While China rebuilds pork production capacity in the wake of African swine fever, CoBank economist Will Sawyer says the U.S. pork sector should take action to lessen impact of reduced exports in the next 3-5 years.

November 24, 2020

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U.S. pork exports to China skyrocketed in 2020 as African swine fever (ASF) eroded two-thirds of China’s hog herd and drove local hog prices to record highs. A new report from CoBank’s Knowledge Exchange notes that exports to greater China now accounts for nearly 8% of U.S. pork production, compared to just 2% in 2018.

However, the report also suggests that as China makes progress rebuilding its hog herd, this jeopardizes the U.S. export picture over the next three to five years. 

Will Sawyer is an economist with CoBank who authored the bank’s recent outlook for pork exports. He told Feedstuffs editor Krissa Welshans that although ASF will likely remain an issue in China’s hog industry for years, if not decades the financial incentive to expand the country’s domestic production is quite compelling. Producer margins in China averaged hundreds of dollars per head for several months in 2020.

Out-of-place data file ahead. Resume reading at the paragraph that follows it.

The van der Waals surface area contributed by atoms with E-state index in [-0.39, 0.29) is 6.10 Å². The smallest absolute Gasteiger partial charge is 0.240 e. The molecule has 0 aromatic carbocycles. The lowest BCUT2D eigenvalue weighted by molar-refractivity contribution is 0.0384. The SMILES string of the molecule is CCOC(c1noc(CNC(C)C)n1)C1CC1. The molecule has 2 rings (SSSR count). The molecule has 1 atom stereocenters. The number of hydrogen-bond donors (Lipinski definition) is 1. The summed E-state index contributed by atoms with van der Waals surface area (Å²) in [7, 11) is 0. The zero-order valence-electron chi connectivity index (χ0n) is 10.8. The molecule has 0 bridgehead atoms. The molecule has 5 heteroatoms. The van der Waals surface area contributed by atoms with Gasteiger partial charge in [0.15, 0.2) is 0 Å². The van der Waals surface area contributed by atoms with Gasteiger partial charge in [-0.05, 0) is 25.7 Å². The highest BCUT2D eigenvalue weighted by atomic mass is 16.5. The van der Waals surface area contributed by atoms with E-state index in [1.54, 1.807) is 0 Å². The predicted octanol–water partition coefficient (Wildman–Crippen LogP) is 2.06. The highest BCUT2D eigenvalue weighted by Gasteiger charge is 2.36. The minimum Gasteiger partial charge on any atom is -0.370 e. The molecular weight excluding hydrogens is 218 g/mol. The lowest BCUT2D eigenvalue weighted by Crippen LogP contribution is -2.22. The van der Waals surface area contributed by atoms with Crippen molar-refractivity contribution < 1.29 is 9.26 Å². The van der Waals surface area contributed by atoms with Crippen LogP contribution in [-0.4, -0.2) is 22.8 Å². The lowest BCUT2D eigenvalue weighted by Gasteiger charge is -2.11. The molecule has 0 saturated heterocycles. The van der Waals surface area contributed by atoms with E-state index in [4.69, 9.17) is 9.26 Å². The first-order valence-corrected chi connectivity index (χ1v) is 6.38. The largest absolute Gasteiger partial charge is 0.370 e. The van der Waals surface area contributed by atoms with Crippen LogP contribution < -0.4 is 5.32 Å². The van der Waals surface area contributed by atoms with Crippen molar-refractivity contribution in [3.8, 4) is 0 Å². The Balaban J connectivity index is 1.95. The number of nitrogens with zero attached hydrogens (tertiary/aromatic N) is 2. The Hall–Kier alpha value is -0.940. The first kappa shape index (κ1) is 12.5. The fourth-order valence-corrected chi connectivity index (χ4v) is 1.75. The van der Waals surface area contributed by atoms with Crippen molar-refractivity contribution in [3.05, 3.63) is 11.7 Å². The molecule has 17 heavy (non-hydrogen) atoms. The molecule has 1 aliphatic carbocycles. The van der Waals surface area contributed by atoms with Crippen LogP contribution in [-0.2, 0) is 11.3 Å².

With that in mind, massive investment in building Chinese production facilities should push U.S. producers to look for additional customers — at home and abroad — with an eye toward a day when China’s purchases return to historic norms.

This episode is sponsored by HogSlat. From cleanup to startup, HogSlat is there to supply the products you need.  As close as your local Hog Slat store or order online at www.hogslat.com.

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